With reference now to FIGS. 2 and 4, in operation the print head 14 is moved parallel to the transfer drum 12 along an X-axis as the drum 12 is rotated and the print head jets (not shown) are fired. In this manner, an ink image is deposited on the intermediate transfer surface that is supported by the outer surface of the drum 12. When the image is fully deposited on the intermediate transfer surface, a final receiving medium, such as a sheet of paper or a transparency, is brought into contact with the transfer drum 12, and the deposited image is simultaneously transferred and fixed (transfixed) to the medium.
As best seen in FIGS. 4 and 5, the print head 14 is mounted on a carriage, generally designated by the reference numeral 20. The carriage 20 includes opposing first and second flanges 22, 24, respectively, that extend upwardly from a base 26. With reference now to FIG. 2, the carriage 20 is slidably and rotatably mounted on a front guide shaft 30 that extends parallel to the drum 12 and is supported by a mounting chassis 31. A stabilizing arm 32 slidably connects the carriage 20 to a rear guide shaft 34 that is parallel to the front guide shaft 30.
The carriage 20 and attached print head 14 are slidingly translated along the front and rear guide shafts 30, 34 parallel to the axis of rotation 15 of the drum 12 in the directions of action arrow X by an X-axis drive mechanism (not shown). An example of a suitable X-axis drive mechanism is disclosed in copending application Ser. No. 08/757,366 for IMAGE DEPOSITION METHOD, which application is specifically incorporated by reference in pertinent part. It will be appreciated by those skilled in the art that various other mechanisms for translating the carriage 20 and print head 14 in the X-axis direction may be utilized with the present invention.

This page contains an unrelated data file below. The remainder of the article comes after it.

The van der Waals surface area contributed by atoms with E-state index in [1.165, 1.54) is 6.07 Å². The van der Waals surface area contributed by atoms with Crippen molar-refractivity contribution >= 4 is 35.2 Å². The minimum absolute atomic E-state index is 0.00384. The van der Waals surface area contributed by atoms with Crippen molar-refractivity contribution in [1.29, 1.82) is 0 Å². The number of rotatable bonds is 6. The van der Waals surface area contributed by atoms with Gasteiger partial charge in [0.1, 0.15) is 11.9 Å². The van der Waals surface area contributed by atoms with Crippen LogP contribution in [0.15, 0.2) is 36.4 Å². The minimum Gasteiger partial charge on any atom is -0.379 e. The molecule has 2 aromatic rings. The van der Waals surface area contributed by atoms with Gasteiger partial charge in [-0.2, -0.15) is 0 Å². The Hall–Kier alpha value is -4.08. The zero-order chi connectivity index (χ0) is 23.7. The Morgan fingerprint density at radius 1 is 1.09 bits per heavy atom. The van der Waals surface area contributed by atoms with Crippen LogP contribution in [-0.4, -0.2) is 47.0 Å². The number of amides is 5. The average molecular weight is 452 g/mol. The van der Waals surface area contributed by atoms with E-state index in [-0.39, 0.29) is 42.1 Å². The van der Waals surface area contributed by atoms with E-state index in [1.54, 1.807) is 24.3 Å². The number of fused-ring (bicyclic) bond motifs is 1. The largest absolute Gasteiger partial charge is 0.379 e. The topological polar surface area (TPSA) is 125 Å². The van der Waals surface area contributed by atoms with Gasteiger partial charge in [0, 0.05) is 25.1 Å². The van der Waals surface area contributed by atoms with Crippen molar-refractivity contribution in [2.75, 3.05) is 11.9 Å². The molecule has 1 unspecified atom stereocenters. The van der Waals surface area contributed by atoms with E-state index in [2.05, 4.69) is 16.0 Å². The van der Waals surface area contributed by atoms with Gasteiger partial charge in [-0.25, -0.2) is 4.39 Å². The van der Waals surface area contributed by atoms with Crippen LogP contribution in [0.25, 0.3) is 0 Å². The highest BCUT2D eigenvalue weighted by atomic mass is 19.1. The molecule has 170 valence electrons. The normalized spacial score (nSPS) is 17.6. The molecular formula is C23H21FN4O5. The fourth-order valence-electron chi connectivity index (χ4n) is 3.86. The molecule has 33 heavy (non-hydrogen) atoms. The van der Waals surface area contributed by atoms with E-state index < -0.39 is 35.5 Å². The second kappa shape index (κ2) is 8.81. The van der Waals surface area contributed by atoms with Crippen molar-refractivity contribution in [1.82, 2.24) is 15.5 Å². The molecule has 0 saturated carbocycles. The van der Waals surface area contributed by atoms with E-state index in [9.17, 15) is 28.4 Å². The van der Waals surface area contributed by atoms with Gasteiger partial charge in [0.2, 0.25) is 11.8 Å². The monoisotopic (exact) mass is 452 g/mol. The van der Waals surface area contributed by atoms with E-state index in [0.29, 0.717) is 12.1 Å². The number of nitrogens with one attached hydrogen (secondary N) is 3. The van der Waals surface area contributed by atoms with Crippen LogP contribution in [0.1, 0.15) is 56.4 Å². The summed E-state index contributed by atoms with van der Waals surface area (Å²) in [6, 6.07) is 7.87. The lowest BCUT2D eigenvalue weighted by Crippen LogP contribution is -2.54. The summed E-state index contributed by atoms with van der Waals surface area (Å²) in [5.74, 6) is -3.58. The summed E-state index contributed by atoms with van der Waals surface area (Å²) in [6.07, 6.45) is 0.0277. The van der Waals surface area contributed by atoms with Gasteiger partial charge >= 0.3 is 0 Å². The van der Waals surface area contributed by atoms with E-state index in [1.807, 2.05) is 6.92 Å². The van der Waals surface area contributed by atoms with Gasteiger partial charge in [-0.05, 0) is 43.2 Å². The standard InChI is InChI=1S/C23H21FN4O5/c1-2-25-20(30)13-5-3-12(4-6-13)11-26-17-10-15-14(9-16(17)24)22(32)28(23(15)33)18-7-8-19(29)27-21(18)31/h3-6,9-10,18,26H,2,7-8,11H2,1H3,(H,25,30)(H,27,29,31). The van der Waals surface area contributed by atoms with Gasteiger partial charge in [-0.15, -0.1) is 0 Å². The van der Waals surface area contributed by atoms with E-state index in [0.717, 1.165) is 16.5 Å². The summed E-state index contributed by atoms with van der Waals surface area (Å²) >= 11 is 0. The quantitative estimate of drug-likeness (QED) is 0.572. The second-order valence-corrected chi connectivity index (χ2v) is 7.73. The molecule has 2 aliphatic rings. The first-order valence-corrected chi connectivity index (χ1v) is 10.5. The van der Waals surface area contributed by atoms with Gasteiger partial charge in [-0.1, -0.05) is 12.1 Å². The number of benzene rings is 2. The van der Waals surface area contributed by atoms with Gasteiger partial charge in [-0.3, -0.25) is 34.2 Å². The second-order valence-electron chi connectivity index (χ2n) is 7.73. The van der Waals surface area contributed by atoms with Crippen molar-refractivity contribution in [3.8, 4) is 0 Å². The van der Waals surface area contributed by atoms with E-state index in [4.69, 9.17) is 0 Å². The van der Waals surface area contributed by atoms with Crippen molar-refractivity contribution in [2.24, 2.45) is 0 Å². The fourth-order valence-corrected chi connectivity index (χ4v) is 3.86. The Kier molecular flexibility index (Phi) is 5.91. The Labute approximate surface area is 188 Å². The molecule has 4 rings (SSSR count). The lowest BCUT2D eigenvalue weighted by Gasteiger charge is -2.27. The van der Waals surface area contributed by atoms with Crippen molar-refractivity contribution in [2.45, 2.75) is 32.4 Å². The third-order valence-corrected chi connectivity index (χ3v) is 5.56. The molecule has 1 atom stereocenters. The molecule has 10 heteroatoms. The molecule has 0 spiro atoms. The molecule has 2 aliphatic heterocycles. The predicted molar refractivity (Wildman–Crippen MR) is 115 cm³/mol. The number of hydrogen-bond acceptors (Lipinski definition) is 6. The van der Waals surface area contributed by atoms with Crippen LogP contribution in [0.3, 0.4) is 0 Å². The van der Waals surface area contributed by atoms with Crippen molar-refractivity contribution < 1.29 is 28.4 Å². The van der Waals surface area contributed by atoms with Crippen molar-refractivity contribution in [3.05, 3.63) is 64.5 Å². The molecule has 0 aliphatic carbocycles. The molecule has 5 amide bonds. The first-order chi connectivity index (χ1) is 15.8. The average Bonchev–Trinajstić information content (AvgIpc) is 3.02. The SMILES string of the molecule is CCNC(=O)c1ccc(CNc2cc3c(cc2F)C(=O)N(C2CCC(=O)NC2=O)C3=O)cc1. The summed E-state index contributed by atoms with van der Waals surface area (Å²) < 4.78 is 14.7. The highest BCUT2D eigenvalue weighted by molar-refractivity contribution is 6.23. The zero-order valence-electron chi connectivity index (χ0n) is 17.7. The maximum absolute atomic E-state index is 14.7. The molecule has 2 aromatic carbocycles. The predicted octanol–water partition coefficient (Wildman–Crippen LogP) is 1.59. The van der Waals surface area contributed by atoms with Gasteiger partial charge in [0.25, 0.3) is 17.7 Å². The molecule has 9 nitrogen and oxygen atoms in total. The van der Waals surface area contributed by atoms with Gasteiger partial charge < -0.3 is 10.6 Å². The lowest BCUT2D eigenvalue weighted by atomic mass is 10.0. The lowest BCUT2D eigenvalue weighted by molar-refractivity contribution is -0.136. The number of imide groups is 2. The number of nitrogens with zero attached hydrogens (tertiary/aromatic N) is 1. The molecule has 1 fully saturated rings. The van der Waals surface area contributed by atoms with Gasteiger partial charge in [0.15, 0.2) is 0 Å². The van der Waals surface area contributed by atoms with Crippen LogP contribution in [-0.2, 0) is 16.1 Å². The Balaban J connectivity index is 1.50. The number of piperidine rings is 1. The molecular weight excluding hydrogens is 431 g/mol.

Referring now to FIGS. 2, 4 and 5, the components and operation of the print head positioner of the present invention will now be described. A print head tilt mechanism, generally indicated by the reference numeral 40, includes a tilt arm 42, a gear-driven cam 50, and a process gear 60, each being rotatably mounted within the printing apparatus 10. The gear-driven cam 50 includes a missing-tooth portion 52 and a scroll cam 54, best seen in FIG. 5. The gear-driven cam 50 is biased to rotate in a clockwise direction as indicated by action arrow B by a biasing mechanism 70 described in more detail below. The missing-tooth portion 52 of the gear-driven cam 50 is held in the printing (disengaged) position shown in FIGS. 4 and 5 by a latch arm 72 abutting a tab 74 on the periphery of the gear-driven cam 50.